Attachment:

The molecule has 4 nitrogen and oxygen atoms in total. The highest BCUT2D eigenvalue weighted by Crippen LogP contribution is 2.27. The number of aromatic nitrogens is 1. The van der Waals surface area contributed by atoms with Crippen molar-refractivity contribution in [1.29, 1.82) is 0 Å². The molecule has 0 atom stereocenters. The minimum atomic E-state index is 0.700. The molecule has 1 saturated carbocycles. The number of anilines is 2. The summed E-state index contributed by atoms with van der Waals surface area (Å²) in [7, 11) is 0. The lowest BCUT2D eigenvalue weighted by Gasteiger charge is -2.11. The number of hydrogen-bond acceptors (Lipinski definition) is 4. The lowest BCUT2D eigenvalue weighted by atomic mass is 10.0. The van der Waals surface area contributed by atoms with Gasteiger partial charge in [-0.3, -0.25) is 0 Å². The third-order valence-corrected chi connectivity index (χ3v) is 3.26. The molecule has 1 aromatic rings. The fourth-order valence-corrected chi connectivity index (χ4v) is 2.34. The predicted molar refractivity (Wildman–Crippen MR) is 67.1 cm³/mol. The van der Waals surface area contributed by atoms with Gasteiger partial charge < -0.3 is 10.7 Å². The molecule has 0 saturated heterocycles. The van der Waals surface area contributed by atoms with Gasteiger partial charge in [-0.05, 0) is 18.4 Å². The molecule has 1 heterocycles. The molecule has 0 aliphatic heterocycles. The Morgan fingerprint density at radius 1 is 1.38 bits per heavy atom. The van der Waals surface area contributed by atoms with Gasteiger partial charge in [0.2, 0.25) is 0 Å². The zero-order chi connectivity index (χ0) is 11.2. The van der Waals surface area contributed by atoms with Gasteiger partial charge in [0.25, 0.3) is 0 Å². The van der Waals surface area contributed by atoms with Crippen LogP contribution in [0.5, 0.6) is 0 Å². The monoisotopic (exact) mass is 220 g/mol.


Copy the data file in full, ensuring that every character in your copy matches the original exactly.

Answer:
The molecule has 4 nitrogen and oxygen atoms in total. The highest BCUT2D eigenvalue weighted by Crippen LogP contribution is 2.27. The number of aromatic nitrogens is 1. The van der Waals surface area contributed by atoms with Crippen molar-refractivity contribution in [1.29, 1.82) is 0 Å². The molecule has 0 atom stereocenters. The minimum atomic E-state index is 0.700. The molecule has 1 saturated carbocycles. The number of anilines is 2. The summed E-state index contributed by atoms with van der Waals surface area (Å²) in [7, 11) is 0. The lowest BCUT2D eigenvalue weighted by Gasteiger charge is -2.11. The number of hydrogen-bond acceptors (Lipinski definition) is 4. The lowest BCUT2D eigenvalue weighted by atomic mass is 10.0. The van der Waals surface area contributed by atoms with Gasteiger partial charge in [-0.3, -0.25) is 0 Å². The third-order valence-corrected chi connectivity index (χ3v) is 3.26. The molecule has 1 aromatic rings. The fourth-order valence-corrected chi connectivity index (χ4v) is 2.34. The predicted molar refractivity (Wildman–Crippen MR) is 67.1 cm³/mol. The van der Waals surface area contributed by atoms with Gasteiger partial charge < -0.3 is 10.7 Å². The molecule has 0 saturated heterocycles. The van der Waals surface area contributed by atoms with Gasteiger partial charge in [-0.05, 0) is 18.4 Å². The molecule has 1 heterocycles. The molecule has 0 aliphatic heterocycles. The Morgan fingerprint density at radius 1 is 1.38 bits per heavy atom. The van der Waals surface area contributed by atoms with Gasteiger partial charge in [0.2, 0.25) is 0 Å². The zero-order chi connectivity index (χ0) is 11.2. The van der Waals surface area contributed by atoms with Gasteiger partial charge in [0.25, 0.3) is 0 Å². The van der Waals surface area contributed by atoms with Crippen LogP contribution in [0.5, 0.6) is 0 Å². The monoisotopic (exact) mass is 220 g/mol.